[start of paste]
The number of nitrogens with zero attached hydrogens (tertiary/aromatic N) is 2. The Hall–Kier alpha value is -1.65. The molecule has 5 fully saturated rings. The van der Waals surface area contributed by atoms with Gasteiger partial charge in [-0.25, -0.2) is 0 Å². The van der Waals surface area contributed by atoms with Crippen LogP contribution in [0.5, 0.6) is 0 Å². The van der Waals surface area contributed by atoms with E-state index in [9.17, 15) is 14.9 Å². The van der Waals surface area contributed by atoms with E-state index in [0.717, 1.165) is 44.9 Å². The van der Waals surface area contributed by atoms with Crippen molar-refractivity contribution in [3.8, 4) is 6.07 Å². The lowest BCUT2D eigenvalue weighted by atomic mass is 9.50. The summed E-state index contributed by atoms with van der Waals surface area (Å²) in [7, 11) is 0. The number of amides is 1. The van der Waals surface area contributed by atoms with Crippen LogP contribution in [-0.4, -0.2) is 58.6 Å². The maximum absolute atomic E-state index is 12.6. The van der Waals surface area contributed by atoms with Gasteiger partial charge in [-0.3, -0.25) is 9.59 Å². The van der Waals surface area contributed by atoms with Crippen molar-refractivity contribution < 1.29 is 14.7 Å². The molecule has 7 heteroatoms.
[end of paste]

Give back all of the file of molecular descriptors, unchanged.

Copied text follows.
The number of nitrogens with zero attached hydrogens (tertiary/aromatic N) is 2. The Hall–Kier alpha value is -1.65. The molecule has 5 fully saturated rings. The van der Waals surface area contributed by atoms with Gasteiger partial charge in [-0.25, -0.2) is 0 Å². The van der Waals surface area contributed by atoms with Crippen LogP contribution in [0.5, 0.6) is 0 Å². The van der Waals surface area contributed by atoms with E-state index in [9.17, 15) is 14.9 Å². The van der Waals surface area contributed by atoms with E-state index in [0.717, 1.165) is 44.9 Å². The van der Waals surface area contributed by atoms with Crippen molar-refractivity contribution in [3.8, 4) is 6.07 Å². The lowest BCUT2D eigenvalue weighted by atomic mass is 9.50. The summed E-state index contributed by atoms with van der Waals surface area (Å²) in [7, 11) is 0. The number of amides is 1. The van der Waals surface area contributed by atoms with Crippen LogP contribution in [-0.4, -0.2) is 58.6 Å². The maximum absolute atomic E-state index is 12.6. The van der Waals surface area contributed by atoms with Gasteiger partial charge in [-0.3, -0.25) is 9.59 Å². The van der Waals surface area contributed by atoms with Crippen molar-refractivity contribution < 1.29 is 14.7 Å². The molecule has 7 heteroatoms.